CPE :: Lesson 1



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Now read the article below. Then you will have to do two activities about it on the next page.


Anyone who glances at the financial pages of British newspapers is bound to come across the term "take-over bid". He may also read about "'mergers", which in practice amount to very much the same thing as "take-overs' The only difference is one of emphasis, since a merger suggests two companies joining forces for their mutual benefit, while "take-over" implies one company gaining control of the other whether the other company likes it or not.

Until recently it was Government policy to favour take-overs on the grounds that the bigger a company was, the stronger and more competitive it would be abroad, an analysis that may sometimes be justified but often overlooks disadvantages, above all because no one has worked out systematically why the majority of mergers take place.
What happens in simple terms is this. A company that wants to take over another one either offers to buy its shares for cash or offers some of its own in exchange or proposes a deal that is a mixture of the two. Generally the shares of the company being taken over belong to a large number of shareholders, who have the right to sell them. Frequently the terms of the bid satisfy the board of directors of the company bid for and in consequence they recommend acceptance of the offer. If they resist the bid, which may not always be because this is in the shareholders' interests but for personal reasons – in other words, because they are unwilling to lose their own jobs and authority – the two companies begin a propaganda battle, in the course of which they try to persuade shareholders either to part with their shares or to hold on to them. The battle goes on until the take-over company achieves its object of obtaining a controlling interest of more than 50 per cent of the shares, or withdraws. In some cases, where the companies involved are both very large, such bids may be referred to the Monopolies Commission, whose responsibility is to decide whether the merger would be in the public interest, or would concentrate too much of the market in the hands of a single group.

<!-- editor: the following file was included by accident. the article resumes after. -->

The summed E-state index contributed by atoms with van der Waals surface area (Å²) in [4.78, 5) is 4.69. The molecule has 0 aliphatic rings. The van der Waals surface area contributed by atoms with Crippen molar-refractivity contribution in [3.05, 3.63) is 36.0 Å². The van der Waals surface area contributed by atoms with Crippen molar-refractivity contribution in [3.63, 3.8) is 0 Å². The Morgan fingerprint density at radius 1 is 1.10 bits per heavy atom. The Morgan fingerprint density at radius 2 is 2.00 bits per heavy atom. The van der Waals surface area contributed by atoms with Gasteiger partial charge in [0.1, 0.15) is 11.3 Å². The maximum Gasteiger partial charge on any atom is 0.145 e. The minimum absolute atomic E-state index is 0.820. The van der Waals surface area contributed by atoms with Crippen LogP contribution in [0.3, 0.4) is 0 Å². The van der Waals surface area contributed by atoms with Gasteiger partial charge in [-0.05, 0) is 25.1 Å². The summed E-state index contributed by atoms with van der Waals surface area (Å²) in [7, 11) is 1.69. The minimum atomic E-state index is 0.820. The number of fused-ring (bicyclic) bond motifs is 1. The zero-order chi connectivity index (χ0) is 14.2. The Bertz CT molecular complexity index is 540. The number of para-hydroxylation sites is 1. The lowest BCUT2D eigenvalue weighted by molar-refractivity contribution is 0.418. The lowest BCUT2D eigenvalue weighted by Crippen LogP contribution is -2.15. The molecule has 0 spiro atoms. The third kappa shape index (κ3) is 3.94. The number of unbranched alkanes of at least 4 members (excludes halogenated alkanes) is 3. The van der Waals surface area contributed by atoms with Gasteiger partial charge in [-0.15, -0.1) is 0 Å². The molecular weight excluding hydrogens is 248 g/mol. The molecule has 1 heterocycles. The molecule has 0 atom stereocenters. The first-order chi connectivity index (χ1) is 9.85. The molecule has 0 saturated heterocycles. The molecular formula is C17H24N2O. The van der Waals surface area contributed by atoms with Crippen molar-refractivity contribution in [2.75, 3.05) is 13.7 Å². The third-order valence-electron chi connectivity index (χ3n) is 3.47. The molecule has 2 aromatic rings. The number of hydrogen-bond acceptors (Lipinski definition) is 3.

There are many reasons why a company may try to take over another. It may genuinely want to build up a strong combination capable of resisting foreign competition; on the other hand, it may simply want to eliminate a rival whose presence in the home market is embarrassing; it may see that another company, which is in trouble, because of financial mismanagement, has employees whose technical know-how would be valuable, or possesses resources that could be put to more effective use, or has a famous name that would boost the prestige of its own products.
On the whole the people who come out of such deals best are the shareholders, especially those whose shares are bought at a price above their market value. Those who are most likely to suffer are the employees of the company that has been taken over, many of whom have worked all their lives in the same place and whose emotions, as well as pay packets, are involved. Take-over bids almost always involve rationalisation of assets, which means closing down branches that duplicate the bidding company's own holdings and making many of the workers redundant.
It may be argued that if the company as a whole was inefficient, such workers would therefore have lost their jobs in any case, but their position is nevertheless unenviable. Unlike the shareholders, they have no say in the decision taken, and unlike the outgoing board of directors, they do not qualify for a "golden handshake," which is compensation paid to executives to speed them on their way.
The Government has now sponsored a university enquiry into the effects of mergers, which is a very sensible step. The results, when they are published, should indicate whether "bigger is always better."


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